While her ruling is mostly in line what the U.S. Department of Justice (DoJ) wanted, it could have been much worse for Apple. Most notably, Apple won’t be allowed to enforce most-favoured-nation clauses (MFNs) with any eBook publishing contracts for the five years. The MFN clauses prevented eBook retailers from undercutting Apple.
Judge Cote’s injunction forbids Apple from enforcing most-favored-nation clauses in any ebook publishing contracts for five years, and also forbids the company from entering into any book publishing contracts that contain them for five years. Apple had wanted this provision to be less broad, relating only to MFN clauses with the five publishers in the case who have already settled. Instead, it applies to all publishers.
While the judge had previously indicated that she wouldn’t want to regulate the App Store, her ruling may come as a disappointment for the DoJ, which went after Apple to change its in-app purchase policies. Judge Cote, however, ruled that Apple is not required to let Amazon and Barnes & Noble sell its eBooks on the iBookStore without handing the company its usual 30% cut.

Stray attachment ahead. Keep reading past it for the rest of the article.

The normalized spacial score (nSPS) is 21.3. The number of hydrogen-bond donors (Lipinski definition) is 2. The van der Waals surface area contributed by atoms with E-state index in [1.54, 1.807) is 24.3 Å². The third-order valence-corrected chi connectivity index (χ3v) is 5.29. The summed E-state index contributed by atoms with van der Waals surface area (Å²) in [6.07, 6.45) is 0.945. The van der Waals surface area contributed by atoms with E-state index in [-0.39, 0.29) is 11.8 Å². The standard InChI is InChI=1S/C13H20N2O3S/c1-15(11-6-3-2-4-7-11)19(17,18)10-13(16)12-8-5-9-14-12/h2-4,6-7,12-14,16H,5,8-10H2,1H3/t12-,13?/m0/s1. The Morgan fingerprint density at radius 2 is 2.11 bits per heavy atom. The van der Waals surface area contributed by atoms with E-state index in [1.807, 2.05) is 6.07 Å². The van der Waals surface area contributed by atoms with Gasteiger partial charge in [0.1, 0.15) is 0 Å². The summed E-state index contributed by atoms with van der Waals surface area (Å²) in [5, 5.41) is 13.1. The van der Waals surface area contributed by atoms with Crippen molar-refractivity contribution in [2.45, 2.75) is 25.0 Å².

Apple will need to negotiate new contracts with the publishers, which settled with the DoJ and the following order: HarperCollins, Hachette, Simon & Schuster, Penguin, and Macmillan.
Other great news for Apple that it can continue negotiations with its own terms because the anti-trust case applies only to eBooks.
Part of the DoJ’s request to ensure the company won’t fall into temptation ever again, Apple will be monitored for two years by a court-appointed External Compliance Monitor. The good news for Apple is the monitoring will be limited to its eBooks business only.
The penalties will be set by a separate jury next year, and the picture doesn’t quite look bright for Apple: the penalties could go up to hundreds of millions of dollars.